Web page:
Harvest time has can be a time of disappointment if crops don't do as well as expected.
But thanks to a year of good weather, few area farmers should be disappointed this year, said Garry Keeler, agriculture agent with the Douglas County Extension Office.
"The potential is definitely there for a good harvest," Keeler said. "Everyone keeps waiting for something to happen that will ruin it, but that just hasn't happened."
With soybean harvesting in full swing and corn and milo harvesting waiting just around the corner, the wet, cool weather of early summer and the recent dry weather has provided a boon to area farmers.
"It's been a great week for any kind of harvest," Keeler said. "The weather has been dry and warm and that makes harvesting easy."
Keeler said the weather has caused plants to dry out earlier in the day, therefore farmers can start harvesting in the morning, not in the afternoon.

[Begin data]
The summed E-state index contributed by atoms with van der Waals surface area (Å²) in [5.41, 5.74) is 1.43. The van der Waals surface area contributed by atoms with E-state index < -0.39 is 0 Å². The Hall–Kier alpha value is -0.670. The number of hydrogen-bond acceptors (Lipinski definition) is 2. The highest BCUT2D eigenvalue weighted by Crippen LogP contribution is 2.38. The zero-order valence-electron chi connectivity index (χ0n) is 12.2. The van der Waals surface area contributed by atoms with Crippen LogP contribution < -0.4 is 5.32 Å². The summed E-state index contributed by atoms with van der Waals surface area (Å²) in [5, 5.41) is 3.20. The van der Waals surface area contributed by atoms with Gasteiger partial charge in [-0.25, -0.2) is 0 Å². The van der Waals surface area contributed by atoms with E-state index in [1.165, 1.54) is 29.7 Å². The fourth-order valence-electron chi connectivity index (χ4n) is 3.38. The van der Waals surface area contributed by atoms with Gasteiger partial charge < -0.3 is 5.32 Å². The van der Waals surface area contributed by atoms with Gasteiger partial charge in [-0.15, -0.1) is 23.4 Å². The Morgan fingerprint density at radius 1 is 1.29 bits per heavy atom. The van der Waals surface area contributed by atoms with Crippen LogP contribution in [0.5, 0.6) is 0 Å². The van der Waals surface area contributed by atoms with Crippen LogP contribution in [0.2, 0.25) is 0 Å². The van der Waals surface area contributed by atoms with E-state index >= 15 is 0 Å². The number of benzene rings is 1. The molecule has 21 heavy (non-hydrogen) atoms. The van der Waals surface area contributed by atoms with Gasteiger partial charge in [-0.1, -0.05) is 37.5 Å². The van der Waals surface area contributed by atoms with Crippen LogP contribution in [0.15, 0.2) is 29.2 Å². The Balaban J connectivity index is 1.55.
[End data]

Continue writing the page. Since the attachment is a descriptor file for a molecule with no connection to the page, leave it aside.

"This year you can go right when the dew is off the grass," Keeler said. "The farmers are cutting a dry crop and this saves money. This is probably one of the better years for soybeans."
Keeler said he's been hearing about yields of as much as 70 bushels per acre of soybeans from Lawrence-area farmers.
"Usually if you get 35 bushels you're doing good," he said. "This is probably one of the better years for soybeans."
Although farmers seem to be concentrating on bringing in the soybeans right now, Keeler said there already has been some harvesting action on the corn and milo fronts.
"The corn is doing great," Keeler said. "I've heard reports for 200 bushels per acre for dryland corn."
Harvesting will continue through October and possibly into early November, depending on the weather.